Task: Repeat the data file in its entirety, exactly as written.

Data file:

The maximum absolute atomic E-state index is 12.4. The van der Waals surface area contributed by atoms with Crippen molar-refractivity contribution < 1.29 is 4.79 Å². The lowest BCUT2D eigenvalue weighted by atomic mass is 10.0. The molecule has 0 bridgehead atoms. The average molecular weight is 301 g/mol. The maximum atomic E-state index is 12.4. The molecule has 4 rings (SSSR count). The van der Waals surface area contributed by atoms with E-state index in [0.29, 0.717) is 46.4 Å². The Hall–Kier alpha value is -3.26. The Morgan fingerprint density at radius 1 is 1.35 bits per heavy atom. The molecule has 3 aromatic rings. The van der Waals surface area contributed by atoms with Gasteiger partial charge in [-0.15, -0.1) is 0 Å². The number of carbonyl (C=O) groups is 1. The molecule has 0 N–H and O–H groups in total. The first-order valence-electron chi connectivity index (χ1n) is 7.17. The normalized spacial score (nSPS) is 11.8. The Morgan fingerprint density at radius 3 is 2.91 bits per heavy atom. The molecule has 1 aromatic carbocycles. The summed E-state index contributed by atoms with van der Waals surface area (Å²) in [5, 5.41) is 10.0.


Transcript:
The maximum absolute atomic E-state index is 12.4. The van der Waals surface area contributed by atoms with Crippen molar-refractivity contribution < 1.29 is 4.79 Å². The lowest BCUT2D eigenvalue weighted by atomic mass is 10.0. The molecule has 0 bridgehead atoms. The average molecular weight is 301 g/mol. The maximum atomic E-state index is 12.4. The molecule has 4 rings (SSSR count). The van der Waals surface area contributed by atoms with E-state index in [0.29, 0.717) is 46.4 Å². The Hall–Kier alpha value is -3.26. The Morgan fingerprint density at radius 1 is 1.35 bits per heavy atom. The molecule has 3 aromatic rings. The van der Waals surface area contributed by atoms with Gasteiger partial charge in [-0.15, -0.1) is 0 Å². The number of carbonyl (C=O) groups is 1. The molecule has 0 N–H and O–H groups in total. The first-order valence-electron chi connectivity index (χ1n) is 7.17. The normalized spacial score (nSPS) is 11.8. The Morgan fingerprint density at radius 3 is 2.91 bits per heavy atom. The molecule has 1 aromatic carbocycles. The summed E-state index contributed by atoms with van der Waals surface area (Å²) in [5, 5.41) is 10.0.